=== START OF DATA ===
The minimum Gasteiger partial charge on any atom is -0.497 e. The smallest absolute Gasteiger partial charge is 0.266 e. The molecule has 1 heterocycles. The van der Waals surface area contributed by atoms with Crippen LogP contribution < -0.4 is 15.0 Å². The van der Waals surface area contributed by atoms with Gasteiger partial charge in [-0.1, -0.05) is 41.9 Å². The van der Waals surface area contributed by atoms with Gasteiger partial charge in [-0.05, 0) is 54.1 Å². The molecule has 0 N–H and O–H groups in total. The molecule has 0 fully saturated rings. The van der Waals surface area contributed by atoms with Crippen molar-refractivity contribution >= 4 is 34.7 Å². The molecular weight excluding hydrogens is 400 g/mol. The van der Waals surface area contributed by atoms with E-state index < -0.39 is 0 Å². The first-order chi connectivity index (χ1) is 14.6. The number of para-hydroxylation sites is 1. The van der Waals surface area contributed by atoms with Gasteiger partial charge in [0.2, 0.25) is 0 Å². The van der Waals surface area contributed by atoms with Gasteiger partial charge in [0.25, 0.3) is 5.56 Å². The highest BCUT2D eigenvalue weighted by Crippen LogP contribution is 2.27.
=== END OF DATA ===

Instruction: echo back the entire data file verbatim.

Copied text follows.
The minimum Gasteiger partial charge on any atom is -0.497 e. The smallest absolute Gasteiger partial charge is 0.266 e. The molecule has 1 heterocycles. The van der Waals surface area contributed by atoms with Crippen LogP contribution < -0.4 is 15.0 Å². The van der Waals surface area contributed by atoms with Gasteiger partial charge in [-0.1, -0.05) is 41.9 Å². The van der Waals surface area contributed by atoms with Gasteiger partial charge in [-0.05, 0) is 54.1 Å². The molecule has 0 N–H and O–H groups in total. The molecule has 0 fully saturated rings. The van der Waals surface area contributed by atoms with Crippen molar-refractivity contribution >= 4 is 34.7 Å². The molecular weight excluding hydrogens is 400 g/mol. The van der Waals surface area contributed by atoms with E-state index < -0.39 is 0 Å². The first-order chi connectivity index (χ1) is 14.6. The number of para-hydroxylation sites is 1. The van der Waals surface area contributed by atoms with Gasteiger partial charge in [0.2, 0.25) is 0 Å². The van der Waals surface area contributed by atoms with Gasteiger partial charge in [0.25, 0.3) is 5.56 Å². The highest BCUT2D eigenvalue weighted by Crippen LogP contribution is 2.27.